Magazine article American Banker

Mortgage Banks Bracing for Consolidation

Magazine article American Banker

Mortgage Banks Bracing for Consolidation

Article excerpt

Byline: Kate Berry

Independent mortgage lenders are bracing for a wave of consolidation prompted by heavy compliance costs and a tepid housing recovery.

The Consumer Financial Protection Bureau's promise to increase scrutiny of independent lenders tops their list of worries because any fines would hit the top dogs directly in their wallets.

Many of these lenders are actively raising capital, searching for equity partners or considering whether to sell out to larger firms. As many as 20% to 25% of independent mortgage companies could change hands or simply shut down in the next 12 to 18 months, according to one estimate.

Bill Dallas, the CEO of Skyline Home Loans in Calabasas, Calif., said competitive and regulatory pressures have created a growing angst among independents.

"We do home loans but we spend more time doing things that don't matter and very little time doing things that were fun, which is why we got into the business in the first place -- to help people buy homes," he said.

Dallas, whose Ownit Mortgage Solutions Inc. was the first high-profile casualty of the financial crisis when its funding was cut off by Merrill Lynch in 2007, and other lenders fear they may not have enough stable backing to cope with the new challenges. Many of them are nearing retirement and worry their net worth could be drained by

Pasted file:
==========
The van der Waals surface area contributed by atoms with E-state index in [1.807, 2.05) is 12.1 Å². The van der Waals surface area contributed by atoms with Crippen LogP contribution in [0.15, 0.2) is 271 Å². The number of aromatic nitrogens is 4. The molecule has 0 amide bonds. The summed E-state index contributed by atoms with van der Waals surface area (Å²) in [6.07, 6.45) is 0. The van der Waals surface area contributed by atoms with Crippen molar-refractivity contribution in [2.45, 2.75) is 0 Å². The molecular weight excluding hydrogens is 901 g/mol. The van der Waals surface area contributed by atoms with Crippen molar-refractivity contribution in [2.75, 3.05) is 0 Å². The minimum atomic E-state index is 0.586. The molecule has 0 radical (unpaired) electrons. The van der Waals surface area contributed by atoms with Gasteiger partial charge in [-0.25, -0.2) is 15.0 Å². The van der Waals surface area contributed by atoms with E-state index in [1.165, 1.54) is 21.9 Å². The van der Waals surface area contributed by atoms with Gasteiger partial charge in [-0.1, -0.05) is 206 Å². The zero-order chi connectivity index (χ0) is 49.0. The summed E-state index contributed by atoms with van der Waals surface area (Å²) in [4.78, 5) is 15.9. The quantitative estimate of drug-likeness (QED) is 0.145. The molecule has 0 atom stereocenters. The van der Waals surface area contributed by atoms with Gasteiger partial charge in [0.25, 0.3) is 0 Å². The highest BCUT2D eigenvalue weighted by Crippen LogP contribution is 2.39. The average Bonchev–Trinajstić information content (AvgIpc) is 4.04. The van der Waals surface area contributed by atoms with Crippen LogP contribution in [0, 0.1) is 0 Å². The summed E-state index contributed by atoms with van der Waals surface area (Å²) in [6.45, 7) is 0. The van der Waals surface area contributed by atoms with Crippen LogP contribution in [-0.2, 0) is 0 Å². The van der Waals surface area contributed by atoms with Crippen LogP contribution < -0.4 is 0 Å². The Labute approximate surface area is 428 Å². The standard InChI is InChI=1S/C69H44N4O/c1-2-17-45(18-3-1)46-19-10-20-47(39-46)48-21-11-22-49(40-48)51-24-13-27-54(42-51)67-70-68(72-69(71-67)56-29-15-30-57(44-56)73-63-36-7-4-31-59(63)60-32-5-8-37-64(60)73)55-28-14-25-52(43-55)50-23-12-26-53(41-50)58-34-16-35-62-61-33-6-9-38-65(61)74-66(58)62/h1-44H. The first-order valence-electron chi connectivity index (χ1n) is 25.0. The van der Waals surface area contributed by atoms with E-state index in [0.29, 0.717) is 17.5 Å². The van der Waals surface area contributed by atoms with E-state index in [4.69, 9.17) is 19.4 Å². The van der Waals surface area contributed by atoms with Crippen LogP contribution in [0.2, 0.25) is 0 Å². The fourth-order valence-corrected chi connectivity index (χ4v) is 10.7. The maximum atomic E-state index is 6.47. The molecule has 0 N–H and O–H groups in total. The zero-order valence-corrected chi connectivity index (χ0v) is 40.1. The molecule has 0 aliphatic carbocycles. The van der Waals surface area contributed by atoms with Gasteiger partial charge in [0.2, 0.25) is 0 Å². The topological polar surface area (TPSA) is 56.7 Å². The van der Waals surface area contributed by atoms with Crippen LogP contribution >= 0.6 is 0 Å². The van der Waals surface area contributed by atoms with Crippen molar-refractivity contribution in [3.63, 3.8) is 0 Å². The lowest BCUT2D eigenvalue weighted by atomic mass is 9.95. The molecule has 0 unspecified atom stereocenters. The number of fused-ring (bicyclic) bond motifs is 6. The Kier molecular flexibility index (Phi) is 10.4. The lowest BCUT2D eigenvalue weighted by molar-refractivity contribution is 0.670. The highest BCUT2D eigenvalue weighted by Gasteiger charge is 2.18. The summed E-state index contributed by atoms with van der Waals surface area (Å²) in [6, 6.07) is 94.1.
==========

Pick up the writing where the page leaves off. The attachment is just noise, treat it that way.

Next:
a large CFPB fine, or the investments necessary to please tech-savvy consumers seeking a better loan-application experience.

"A lot of lenders are long in the tooth, and have all their capital invested in the business and they just want to get the heck out," said Dallas. "They aren't capitalized or structured to deal with the new regulatory platform. It's time for a new generation of lenders to take over."

CFPB officials have said examiners will be spending a lot of time looking at loan-officer compensation and fair lending violations in the next year. Several lenders cited the $20 million fine that the CFPB levied last year against RPM Mortgage and its CEO Rob Hirt for loan-officer compensation violations as a wake-up call.

Hirt said that because the loan-officer-compensation rules are unclear, and not all mortgage lenders have interpreted and executed the rules in the same manner, more enforcement actions will likely occur.

"This will fix or eliminate some bad actors, but it will also strain many great brokers and bankers who are responsibly serving their communities, and they will look to [or be forced to] sell," Hirt said in an email. RPM is among the larger nonbank lenders shopping for takeover targets, he said.

Rick Roque, a mortgage consultant who is managing director of retail originations at MiMutual, a unit of Michigan Mutual Mortgage in Southfield, Mich., estimates that $25 billion in annual home loan production will change hands or simply be eliminated in the next 12 to 18 months. …

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